It’s fairly frequent among people who have started to get interested in anime enough to start knowing things about the people who make it find themselves encountering the names of certain directors and studios over and over. Kasai Kenichi excels at college life stories. Hiroshi Nagahama was the bold visionary who directed Mushishi. Perhaps one of the more preeminent studios in that regard are Madhouse and Gonzo, the studios behind Death Note and Gankutsou, respectively. They can flash those series names on “from the studio that brought you” title cards of the trailer for anything else they make, despite the fact that Madhouse made the Marvel anime and Gonzo hasn’t been run by the people who made Gankutsuou since 2008. I’m here to make the case for why Madhouse’s reputation, along with a number of others, may be a bit overblown. It’s not that they’re not making awesome anime, but they are picking source material that gives them a lot of help.
This situation with directors can sometimes be a bit like that of the quarterback in American football; they get too much credit when things go well, and too much blame when things go wrong. In reality, lots of factors beyond the men at the top contribute to an anime’s success. I’m here today to take a look at one in particular; the pre-production choice of high-quality of source material. What follows is a look at anime adaptations of Shogakukan/Kodansha Award-Winning manga, including observations based on both their relative frequency over the years, their strength as a function of which studio makes them, and their performance in the marketplace.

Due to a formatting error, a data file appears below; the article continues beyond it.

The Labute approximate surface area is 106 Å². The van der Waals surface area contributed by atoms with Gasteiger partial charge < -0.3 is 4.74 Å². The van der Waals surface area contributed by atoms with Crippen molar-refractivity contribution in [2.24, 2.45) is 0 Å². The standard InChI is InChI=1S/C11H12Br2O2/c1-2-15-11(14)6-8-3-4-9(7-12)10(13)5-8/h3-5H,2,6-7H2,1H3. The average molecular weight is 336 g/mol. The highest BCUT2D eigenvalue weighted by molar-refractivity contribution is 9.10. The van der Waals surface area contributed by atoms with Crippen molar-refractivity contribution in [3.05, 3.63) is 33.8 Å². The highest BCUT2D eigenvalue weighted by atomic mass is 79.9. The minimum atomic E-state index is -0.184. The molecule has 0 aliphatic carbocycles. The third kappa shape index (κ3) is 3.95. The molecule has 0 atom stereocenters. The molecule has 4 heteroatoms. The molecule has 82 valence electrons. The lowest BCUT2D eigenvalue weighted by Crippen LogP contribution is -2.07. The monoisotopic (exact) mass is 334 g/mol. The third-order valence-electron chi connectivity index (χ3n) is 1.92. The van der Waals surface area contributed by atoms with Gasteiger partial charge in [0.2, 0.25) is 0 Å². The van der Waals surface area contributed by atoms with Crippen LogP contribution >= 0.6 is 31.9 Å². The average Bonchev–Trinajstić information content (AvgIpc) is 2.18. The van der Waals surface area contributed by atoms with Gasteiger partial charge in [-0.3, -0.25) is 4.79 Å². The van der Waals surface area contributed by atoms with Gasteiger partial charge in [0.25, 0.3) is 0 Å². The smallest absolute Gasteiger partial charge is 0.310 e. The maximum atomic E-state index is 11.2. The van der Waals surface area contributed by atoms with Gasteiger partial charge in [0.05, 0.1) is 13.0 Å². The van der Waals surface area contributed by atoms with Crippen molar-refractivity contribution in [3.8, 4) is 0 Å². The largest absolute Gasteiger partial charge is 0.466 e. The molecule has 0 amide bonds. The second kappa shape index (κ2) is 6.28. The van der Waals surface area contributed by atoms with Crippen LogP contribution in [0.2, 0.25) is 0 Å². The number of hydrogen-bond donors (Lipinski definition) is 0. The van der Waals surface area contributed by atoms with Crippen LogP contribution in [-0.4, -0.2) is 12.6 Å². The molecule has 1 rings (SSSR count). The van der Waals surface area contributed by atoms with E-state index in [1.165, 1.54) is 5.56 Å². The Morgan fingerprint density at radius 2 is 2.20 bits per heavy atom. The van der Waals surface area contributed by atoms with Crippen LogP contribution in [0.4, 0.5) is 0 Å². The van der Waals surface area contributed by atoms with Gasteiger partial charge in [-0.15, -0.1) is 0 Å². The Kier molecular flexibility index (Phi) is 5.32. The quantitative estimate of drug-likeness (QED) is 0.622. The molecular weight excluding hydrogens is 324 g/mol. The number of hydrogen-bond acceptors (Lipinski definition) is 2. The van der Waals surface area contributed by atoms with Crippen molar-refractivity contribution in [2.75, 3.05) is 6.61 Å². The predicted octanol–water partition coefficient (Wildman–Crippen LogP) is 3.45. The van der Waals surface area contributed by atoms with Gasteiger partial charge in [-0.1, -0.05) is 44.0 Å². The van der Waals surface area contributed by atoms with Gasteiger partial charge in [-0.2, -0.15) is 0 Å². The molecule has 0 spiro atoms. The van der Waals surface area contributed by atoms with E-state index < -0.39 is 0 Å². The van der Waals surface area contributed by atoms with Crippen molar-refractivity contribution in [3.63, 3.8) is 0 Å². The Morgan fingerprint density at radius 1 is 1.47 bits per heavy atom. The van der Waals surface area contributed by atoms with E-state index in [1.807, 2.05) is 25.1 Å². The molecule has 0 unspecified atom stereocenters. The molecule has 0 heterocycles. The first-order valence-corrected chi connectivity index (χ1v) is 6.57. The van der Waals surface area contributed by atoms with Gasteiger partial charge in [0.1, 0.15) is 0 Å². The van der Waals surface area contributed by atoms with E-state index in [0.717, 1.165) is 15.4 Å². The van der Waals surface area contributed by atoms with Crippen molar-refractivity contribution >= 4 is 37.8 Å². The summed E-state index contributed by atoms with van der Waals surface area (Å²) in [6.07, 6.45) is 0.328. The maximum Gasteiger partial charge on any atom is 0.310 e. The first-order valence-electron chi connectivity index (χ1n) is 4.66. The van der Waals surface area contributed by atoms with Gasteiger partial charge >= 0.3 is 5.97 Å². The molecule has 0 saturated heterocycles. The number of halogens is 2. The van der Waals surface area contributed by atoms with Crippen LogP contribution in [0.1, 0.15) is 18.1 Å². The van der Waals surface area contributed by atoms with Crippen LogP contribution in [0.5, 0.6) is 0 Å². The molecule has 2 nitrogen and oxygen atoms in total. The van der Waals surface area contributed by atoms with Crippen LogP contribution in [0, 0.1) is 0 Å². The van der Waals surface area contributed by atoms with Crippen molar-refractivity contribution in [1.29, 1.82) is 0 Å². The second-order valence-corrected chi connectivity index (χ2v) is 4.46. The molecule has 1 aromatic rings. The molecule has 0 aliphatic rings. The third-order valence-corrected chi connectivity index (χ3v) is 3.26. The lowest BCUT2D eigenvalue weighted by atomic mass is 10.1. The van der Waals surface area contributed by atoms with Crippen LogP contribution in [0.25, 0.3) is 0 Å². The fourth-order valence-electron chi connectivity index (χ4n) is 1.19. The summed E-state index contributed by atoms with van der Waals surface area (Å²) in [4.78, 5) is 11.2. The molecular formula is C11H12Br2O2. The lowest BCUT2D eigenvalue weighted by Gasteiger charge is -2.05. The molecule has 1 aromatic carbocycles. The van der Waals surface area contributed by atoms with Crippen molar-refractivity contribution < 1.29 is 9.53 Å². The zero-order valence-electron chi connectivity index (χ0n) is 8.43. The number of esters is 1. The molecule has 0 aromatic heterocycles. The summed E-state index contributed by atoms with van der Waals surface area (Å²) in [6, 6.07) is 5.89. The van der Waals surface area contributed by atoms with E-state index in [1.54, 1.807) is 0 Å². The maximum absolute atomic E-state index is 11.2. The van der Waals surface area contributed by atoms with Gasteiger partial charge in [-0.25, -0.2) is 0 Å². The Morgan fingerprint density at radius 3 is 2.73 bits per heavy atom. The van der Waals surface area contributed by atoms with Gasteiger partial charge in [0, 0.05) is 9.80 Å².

If you know enough anime, it’s pretty easy to play Kevin Bacon and link things arbitrarily. Yugioh 5Ds may be notable only for the “Card Games on Motorcycles” meme, but it’s ridiculously easy to connect (via the creators) to the most notable anime of a different decade. If you’re that much of a geek, anyway.
This column is motivated by a discussion I had two months ago, about whether ARMS, a studio with Queen’s Blade and Hagure Yuusha no Estetica in its recent past, could really pull a good anime out of the Maoyu franchise, even with the writer/director team behind Spice and Wolf helming said show. It was a long, drawn-out debate, and it got me thinking: what names were really most important (in terms of both quality and sales) in predicting how an anime will do? For anime fans without enough time to watch every first episode in a season, it’s certainly an important question. I’ll be attempting to approach the answer to this question by remove my own biases from the equation as much as I can.